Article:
As per PMI, Project management is the application of knowledge, skills, and techniques to execute projects effectively and efficiently. It’s a strategic competency for organizations, enabling them to tie project results to business goals — and thus, better compete in their markets. Executing a project successfully is pretty much like conducting a symphony; some components have to come together in perfect harmony.

A Gartner user survey shows that, while large IT projects are more likely to fail than small projects, around half of all project failures, irrespective of project size, were put down to functionality issues and substantial delays.

Why Projects Fail:

Gartner Survey 2012 - Why Projects Fail
Source – Gartner, June 2012

The three biggest driving factors of project failure, functionality issues, delivery delays and high-cost variance clearly show that somewhere in the project lifecycle there were issues with scope definition, alignment of teams to end objective and a lack or insufficient use of tools.

In this blog, we will look at project management, not as a methodology, but as a careful and conscious amalgamation of people, tools, and organizational culture.

People

Get the right people. Then no matter what all else you might do wrong after that, the people will save you. That’s what management is all about.

Tom DeMarco

The project lifecycle has some people touch points; Project contributors, managers, stakeholders and most importantly, customers. Putting together a team with the right skills is the first step in ensuring project success.

Managing down

Project managers need to manage teams on a daily basis, delegating tasks, managing schedules, tracking issues and ensuring the project is making steady progress. They also need to manage behavioral aspects of the team such as deadline adherence, teamwork aspects and quality of deliverables to keep this massive project engine chugging along. To build knowledge capital, project managers need to encourage a collaborative and open culture where people can voice their opinions, share ideas and contribute to the organization. Teams look up to project managers as their guide and mentor. So it is imperative that project managers see it as a leadership role, not as a coordinator.

Managing up

Stakeholders within the company and customers need to be brought up to speed regularly on the status of projects and made aware of any issues that could affect the project. Managing these relationships well with a data-oriented approach can go a long way in ensuring project success.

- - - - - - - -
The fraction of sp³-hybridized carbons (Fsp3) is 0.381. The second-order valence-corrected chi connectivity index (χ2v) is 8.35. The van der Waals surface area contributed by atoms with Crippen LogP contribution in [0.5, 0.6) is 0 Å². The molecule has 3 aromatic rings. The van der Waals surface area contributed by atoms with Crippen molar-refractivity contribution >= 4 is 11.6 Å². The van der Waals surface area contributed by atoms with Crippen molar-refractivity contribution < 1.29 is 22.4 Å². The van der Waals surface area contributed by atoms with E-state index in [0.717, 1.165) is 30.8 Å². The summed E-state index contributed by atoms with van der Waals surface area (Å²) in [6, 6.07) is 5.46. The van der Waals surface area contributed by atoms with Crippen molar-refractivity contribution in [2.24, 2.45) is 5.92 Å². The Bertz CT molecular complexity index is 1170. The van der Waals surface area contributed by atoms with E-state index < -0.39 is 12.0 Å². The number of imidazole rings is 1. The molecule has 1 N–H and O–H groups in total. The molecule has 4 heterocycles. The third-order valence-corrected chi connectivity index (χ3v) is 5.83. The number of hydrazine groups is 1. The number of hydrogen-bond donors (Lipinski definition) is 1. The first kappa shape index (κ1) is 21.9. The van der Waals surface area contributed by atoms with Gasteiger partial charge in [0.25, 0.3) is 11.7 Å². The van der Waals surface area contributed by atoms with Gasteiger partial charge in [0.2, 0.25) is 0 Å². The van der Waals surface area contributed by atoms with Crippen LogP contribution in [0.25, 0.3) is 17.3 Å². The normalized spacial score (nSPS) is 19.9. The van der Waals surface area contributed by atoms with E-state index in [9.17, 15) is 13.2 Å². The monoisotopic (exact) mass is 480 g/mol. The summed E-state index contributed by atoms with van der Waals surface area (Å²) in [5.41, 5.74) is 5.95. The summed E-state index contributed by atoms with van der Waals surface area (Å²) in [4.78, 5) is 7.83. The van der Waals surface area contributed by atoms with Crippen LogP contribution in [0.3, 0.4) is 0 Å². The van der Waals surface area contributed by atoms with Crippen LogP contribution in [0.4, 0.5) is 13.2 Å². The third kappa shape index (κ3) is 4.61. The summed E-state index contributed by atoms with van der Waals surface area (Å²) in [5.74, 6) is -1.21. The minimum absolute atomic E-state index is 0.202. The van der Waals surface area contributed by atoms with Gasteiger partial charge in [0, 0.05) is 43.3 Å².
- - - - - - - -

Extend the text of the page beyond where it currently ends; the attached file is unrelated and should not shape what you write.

A robust people management framework complemented with the right tools and processes ensures motivated teams on the floor, higher productivity, and better deadline adherence.

Tools

 

At times, project managers seem to forget that many of the conventional forms, charts, and tables that they must fill out are intended to serve as aids, not punishments.

Mantel, Meredith, Shafer, and Sutton

Project management tools help managers plan, execute, track and control all aspects of the project management process. To manage complex and large-scale projects effectively, companies need tools for time, resource and budget management.

Estimating, Planning, and Tracking

  • Tools can help create best and worst case scenarios, useful & intelligent forecasts, and proactive alerts and notifications when something might go wrong.

Assigning and Scheduling Resources

  • Tools can easily accommodate different aspects of resource management including (& not restricted to just) work hours, skill sets, holidays, time zones, availability, etc.

Reporting

  • Tools can quickly mine all your project data and provide valuable insights for decision making with the help of real-time reporting. Tools can help aggregate data from disparate sources into a meaningful and visual representation.

A comprehensive project management system that can help project managers manage resources, time, budget, stakeholders and customers effectively can be a game-changer for the company.

Culture

High achievement always takes place in the framework of high expectation.

Charles Kettering

As much as it is science, project management is also a philosophy. It’s a way an organization works, bound by a set of principles that are non-negotiable. Culture, therefore, can make or break an organization. Every employee needs to believe and adopt it as the way and means to achieve the end goal. For projects to be successful consistently, employees need to relish the culture – of delivering in time, delivering in the budget and putting customer satisfaction above all.

Culture cannot be instilled overnight neither can it be forced. Therefore companies need to make this part of their HR Strategy, right from onboarding to training and appraisal processes.

So what do you get with a perfect combination of people, tools, and culture? You deliver successful projects on time, every time. You build world-class teams and a company culture that sets examples.

Project Management = People + Tools + Culture

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